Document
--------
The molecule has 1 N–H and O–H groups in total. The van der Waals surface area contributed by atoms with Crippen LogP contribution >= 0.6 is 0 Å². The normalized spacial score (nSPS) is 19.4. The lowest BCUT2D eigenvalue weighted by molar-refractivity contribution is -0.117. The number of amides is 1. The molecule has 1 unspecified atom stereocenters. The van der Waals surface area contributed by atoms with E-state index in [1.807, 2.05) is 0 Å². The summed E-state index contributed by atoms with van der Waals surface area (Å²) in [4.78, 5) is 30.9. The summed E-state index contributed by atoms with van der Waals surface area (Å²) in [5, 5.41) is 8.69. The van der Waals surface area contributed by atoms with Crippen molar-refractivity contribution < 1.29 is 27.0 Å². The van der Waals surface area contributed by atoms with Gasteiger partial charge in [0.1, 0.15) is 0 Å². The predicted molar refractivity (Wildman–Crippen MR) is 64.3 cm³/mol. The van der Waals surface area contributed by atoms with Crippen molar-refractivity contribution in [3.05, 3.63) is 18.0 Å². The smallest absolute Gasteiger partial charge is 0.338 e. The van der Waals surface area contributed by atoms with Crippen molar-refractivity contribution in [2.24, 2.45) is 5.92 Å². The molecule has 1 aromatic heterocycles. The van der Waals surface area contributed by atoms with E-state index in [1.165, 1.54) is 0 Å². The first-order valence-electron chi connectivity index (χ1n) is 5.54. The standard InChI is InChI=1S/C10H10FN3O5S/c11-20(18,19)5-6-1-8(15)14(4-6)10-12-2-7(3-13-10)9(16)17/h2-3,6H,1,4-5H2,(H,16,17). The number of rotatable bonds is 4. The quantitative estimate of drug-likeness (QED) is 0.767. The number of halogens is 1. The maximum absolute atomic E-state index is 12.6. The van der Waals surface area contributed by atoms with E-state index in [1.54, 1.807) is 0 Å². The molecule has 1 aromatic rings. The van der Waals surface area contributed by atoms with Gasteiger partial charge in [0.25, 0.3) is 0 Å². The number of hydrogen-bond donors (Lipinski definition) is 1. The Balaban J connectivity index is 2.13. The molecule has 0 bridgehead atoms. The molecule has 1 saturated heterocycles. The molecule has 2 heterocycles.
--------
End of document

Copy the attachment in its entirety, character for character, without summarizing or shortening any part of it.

The molecule has 1 N–H and O–H groups in total. The van der Waals surface area contributed by atoms with Crippen LogP contribution >= 0.6 is 0 Å². The normalized spacial score (nSPS) is 19.4. The lowest BCUT2D eigenvalue weighted by molar-refractivity contribution is -0.117. The number of amides is 1. The molecule has 1 unspecified atom stereocenters. The van der Waals surface area contributed by atoms with E-state index in [1.807, 2.05) is 0 Å². The summed E-state index contributed by atoms with van der Waals surface area (Å²) in [4.78, 5) is 30.9. The summed E-state index contributed by atoms with van der Waals surface area (Å²) in [5, 5.41) is 8.69. The van der Waals surface area contributed by atoms with Crippen molar-refractivity contribution < 1.29 is 27.0 Å². The van der Waals surface area contributed by atoms with Gasteiger partial charge in [0.1, 0.15) is 0 Å². The predicted molar refractivity (Wildman–Crippen MR) is 64.3 cm³/mol. The van der Waals surface area contributed by atoms with Crippen molar-refractivity contribution in [3.05, 3.63) is 18.0 Å². The smallest absolute Gasteiger partial charge is 0.338 e. The van der Waals surface area contributed by atoms with Crippen molar-refractivity contribution in [2.24, 2.45) is 5.92 Å². The molecule has 1 aromatic heterocycles. The van der Waals surface area contributed by atoms with E-state index in [1.165, 1.54) is 0 Å². The first-order valence-electron chi connectivity index (χ1n) is 5.54. The standard InChI is InChI=1S/C10H10FN3O5S/c11-20(18,19)5-6-1-8(15)14(4-6)10-12-2-7(3-13-10)9(16)17/h2-3,6H,1,4-5H2,(H,16,17). The number of rotatable bonds is 4. The quantitative estimate of drug-likeness (QED) is 0.767. The number of halogens is 1. The maximum absolute atomic E-state index is 12.6. The van der Waals surface area contributed by atoms with E-state index in [1.54, 1.807) is 0 Å². The molecule has 1 aromatic rings. The van der Waals surface area contributed by atoms with Gasteiger partial charge in [0.25, 0.3) is 0 Å². The number of hydrogen-bond donors (Lipinski definition) is 1. The Balaban J connectivity index is 2.13. The molecule has 0 bridgehead atoms. The molecule has 1 saturated heterocycles. The molecule has 2 heterocycles.